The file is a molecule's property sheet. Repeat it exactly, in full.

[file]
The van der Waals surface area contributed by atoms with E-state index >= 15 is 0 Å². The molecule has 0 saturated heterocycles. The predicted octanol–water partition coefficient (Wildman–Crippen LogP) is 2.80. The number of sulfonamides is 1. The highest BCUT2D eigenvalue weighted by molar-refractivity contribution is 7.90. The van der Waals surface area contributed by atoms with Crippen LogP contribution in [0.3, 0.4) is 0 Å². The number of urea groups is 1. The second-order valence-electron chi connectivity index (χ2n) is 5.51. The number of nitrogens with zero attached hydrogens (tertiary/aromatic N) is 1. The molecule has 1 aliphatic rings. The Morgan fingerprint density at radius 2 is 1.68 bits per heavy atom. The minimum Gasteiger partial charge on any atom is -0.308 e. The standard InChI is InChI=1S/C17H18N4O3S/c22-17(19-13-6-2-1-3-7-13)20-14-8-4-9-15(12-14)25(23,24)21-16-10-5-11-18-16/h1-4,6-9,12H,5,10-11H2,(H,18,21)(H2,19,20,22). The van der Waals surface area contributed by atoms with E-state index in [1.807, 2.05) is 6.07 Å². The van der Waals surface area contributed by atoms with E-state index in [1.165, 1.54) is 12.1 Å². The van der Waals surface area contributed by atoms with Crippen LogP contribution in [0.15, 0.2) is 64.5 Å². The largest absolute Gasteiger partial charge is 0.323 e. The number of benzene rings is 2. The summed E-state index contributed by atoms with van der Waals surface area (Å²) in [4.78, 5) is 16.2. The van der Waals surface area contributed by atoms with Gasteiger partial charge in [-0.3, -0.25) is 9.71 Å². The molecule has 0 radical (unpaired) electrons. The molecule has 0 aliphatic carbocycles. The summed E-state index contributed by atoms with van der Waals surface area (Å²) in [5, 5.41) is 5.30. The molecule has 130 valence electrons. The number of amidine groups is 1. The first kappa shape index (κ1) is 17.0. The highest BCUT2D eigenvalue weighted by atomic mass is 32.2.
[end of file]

The van der Waals surface area contributed by atoms with E-state index >= 15 is 0 Å². The molecule has 0 saturated heterocycles. The predicted octanol–water partition coefficient (Wildman–Crippen LogP) is 2.80. The number of sulfonamides is 1. The highest BCUT2D eigenvalue weighted by molar-refractivity contribution is 7.90. The van der Waals surface area contributed by atoms with Crippen LogP contribution in [0.3, 0.4) is 0 Å². The number of urea groups is 1. The second-order valence-electron chi connectivity index (χ2n) is 5.51. The number of nitrogens with zero attached hydrogens (tertiary/aromatic N) is 1. The molecule has 1 aliphatic rings. The Morgan fingerprint density at radius 2 is 1.68 bits per heavy atom. The minimum Gasteiger partial charge on any atom is -0.308 e. The standard InChI is InChI=1S/C17H18N4O3S/c22-17(19-13-6-2-1-3-7-13)20-14-8-4-9-15(12-14)25(23,24)21-16-10-5-11-18-16/h1-4,6-9,12H,5,10-11H2,(H,18,21)(H2,19,20,22). The van der Waals surface area contributed by atoms with E-state index in [1.807, 2.05) is 6.07 Å². The van der Waals surface area contributed by atoms with E-state index in [1.165, 1.54) is 12.1 Å². The van der Waals surface area contributed by atoms with Crippen LogP contribution in [0.15, 0.2) is 64.5 Å². The largest absolute Gasteiger partial charge is 0.323 e. The number of benzene rings is 2. The summed E-state index contributed by atoms with van der Waals surface area (Å²) in [4.78, 5) is 16.2. The van der Waals surface area contributed by atoms with Gasteiger partial charge in [-0.3, -0.25) is 9.71 Å². The molecule has 0 radical (unpaired) electrons. The molecule has 0 aliphatic carbocycles. The summed E-state index contributed by atoms with van der Waals surface area (Å²) in [5, 5.41) is 5.30. The molecule has 130 valence electrons. The number of amidine groups is 1. The first kappa shape index (κ1) is 17.0. The highest BCUT2D eigenvalue weighted by atomic mass is 32.2.